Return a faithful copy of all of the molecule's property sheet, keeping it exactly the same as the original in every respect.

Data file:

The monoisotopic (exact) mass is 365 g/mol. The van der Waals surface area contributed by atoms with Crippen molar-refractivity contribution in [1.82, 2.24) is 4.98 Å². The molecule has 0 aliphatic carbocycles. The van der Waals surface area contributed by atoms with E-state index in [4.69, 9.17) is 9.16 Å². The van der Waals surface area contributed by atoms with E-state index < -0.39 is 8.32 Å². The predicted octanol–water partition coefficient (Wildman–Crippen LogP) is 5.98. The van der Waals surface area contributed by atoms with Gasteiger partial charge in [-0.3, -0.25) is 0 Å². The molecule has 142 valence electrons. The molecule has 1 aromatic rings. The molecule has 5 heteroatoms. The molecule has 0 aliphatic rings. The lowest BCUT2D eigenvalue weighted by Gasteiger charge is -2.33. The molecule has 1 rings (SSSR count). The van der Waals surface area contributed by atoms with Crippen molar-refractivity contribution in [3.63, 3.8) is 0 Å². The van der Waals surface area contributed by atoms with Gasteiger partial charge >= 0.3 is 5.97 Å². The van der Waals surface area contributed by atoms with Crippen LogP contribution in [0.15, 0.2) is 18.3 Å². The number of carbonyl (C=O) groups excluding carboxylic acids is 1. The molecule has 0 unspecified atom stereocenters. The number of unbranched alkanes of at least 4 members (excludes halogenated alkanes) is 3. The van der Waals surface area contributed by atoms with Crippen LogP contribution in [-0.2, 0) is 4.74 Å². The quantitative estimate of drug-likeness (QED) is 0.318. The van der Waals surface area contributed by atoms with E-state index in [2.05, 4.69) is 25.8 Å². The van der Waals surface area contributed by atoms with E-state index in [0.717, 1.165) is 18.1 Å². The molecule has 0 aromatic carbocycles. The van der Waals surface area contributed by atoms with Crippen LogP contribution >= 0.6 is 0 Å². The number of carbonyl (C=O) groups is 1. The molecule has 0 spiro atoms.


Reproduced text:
The monoisotopic (exact) mass is 365 g/mol. The van der Waals surface area contributed by atoms with Crippen molar-refractivity contribution in [1.82, 2.24) is 4.98 Å². The molecule has 0 aliphatic carbocycles. The van der Waals surface area contributed by atoms with E-state index in [4.69, 9.17) is 9.16 Å². The van der Waals surface area contributed by atoms with E-state index < -0.39 is 8.32 Å². The predicted octanol–water partition coefficient (Wildman–Crippen LogP) is 5.98. The van der Waals surface area contributed by atoms with Gasteiger partial charge in [-0.3, -0.25) is 0 Å². The molecule has 142 valence electrons. The molecule has 1 aromatic rings. The molecule has 5 heteroatoms. The molecule has 0 aliphatic rings. The lowest BCUT2D eigenvalue weighted by Gasteiger charge is -2.33. The molecule has 1 rings (SSSR count). The van der Waals surface area contributed by atoms with Crippen molar-refractivity contribution in [3.63, 3.8) is 0 Å². The van der Waals surface area contributed by atoms with Gasteiger partial charge >= 0.3 is 5.97 Å². The van der Waals surface area contributed by atoms with Crippen LogP contribution in [0.15, 0.2) is 18.3 Å². The number of carbonyl (C=O) groups excluding carboxylic acids is 1. The molecule has 0 unspecified atom stereocenters. The number of unbranched alkanes of at least 4 members (excludes halogenated alkanes) is 3. The van der Waals surface area contributed by atoms with Crippen LogP contribution in [-0.2, 0) is 4.74 Å². The quantitative estimate of drug-likeness (QED) is 0.318. The van der Waals surface area contributed by atoms with E-state index in [2.05, 4.69) is 25.8 Å². The van der Waals surface area contributed by atoms with E-state index in [0.717, 1.165) is 18.1 Å². The molecule has 0 aromatic carbocycles. The van der Waals surface area contributed by atoms with Crippen LogP contribution >= 0.6 is 0 Å². The number of carbonyl (C=O) groups is 1. The molecule has 0 spiro atoms.